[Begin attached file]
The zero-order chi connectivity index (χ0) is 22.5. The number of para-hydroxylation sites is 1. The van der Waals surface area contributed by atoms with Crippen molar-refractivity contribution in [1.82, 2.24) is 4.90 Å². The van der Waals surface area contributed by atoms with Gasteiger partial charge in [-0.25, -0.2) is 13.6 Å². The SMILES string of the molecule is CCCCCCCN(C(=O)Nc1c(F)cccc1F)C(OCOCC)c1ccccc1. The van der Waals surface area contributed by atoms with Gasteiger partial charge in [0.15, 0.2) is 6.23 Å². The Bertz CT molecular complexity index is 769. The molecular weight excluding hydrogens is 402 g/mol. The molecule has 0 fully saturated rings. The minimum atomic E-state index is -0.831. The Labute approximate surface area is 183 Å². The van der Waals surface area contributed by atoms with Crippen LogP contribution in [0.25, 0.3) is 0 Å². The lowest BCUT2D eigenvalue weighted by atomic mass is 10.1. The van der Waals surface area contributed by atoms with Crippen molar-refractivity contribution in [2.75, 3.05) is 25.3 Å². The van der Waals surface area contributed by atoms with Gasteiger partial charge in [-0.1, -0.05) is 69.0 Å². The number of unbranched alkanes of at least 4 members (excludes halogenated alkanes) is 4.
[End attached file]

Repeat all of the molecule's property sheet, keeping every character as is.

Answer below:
The zero-order chi connectivity index (χ0) is 22.5. The number of para-hydroxylation sites is 1. The van der Waals surface area contributed by atoms with Crippen molar-refractivity contribution in [1.82, 2.24) is 4.90 Å². The van der Waals surface area contributed by atoms with Gasteiger partial charge in [-0.25, -0.2) is 13.6 Å². The SMILES string of the molecule is CCCCCCCN(C(=O)Nc1c(F)cccc1F)C(OCOCC)c1ccccc1. The van der Waals surface area contributed by atoms with Gasteiger partial charge in [0.15, 0.2) is 6.23 Å². The Bertz CT molecular complexity index is 769. The molecular weight excluding hydrogens is 402 g/mol. The molecule has 0 fully saturated rings. The minimum atomic E-state index is -0.831. The Labute approximate surface area is 183 Å². The van der Waals surface area contributed by atoms with Crippen LogP contribution in [0.25, 0.3) is 0 Å². The lowest BCUT2D eigenvalue weighted by atomic mass is 10.1. The van der Waals surface area contributed by atoms with Crippen molar-refractivity contribution in [2.75, 3.05) is 25.3 Å². The van der Waals surface area contributed by atoms with Gasteiger partial charge in [-0.1, -0.05) is 69.0 Å². The number of unbranched alkanes of at least 4 members (excludes halogenated alkanes) is 4.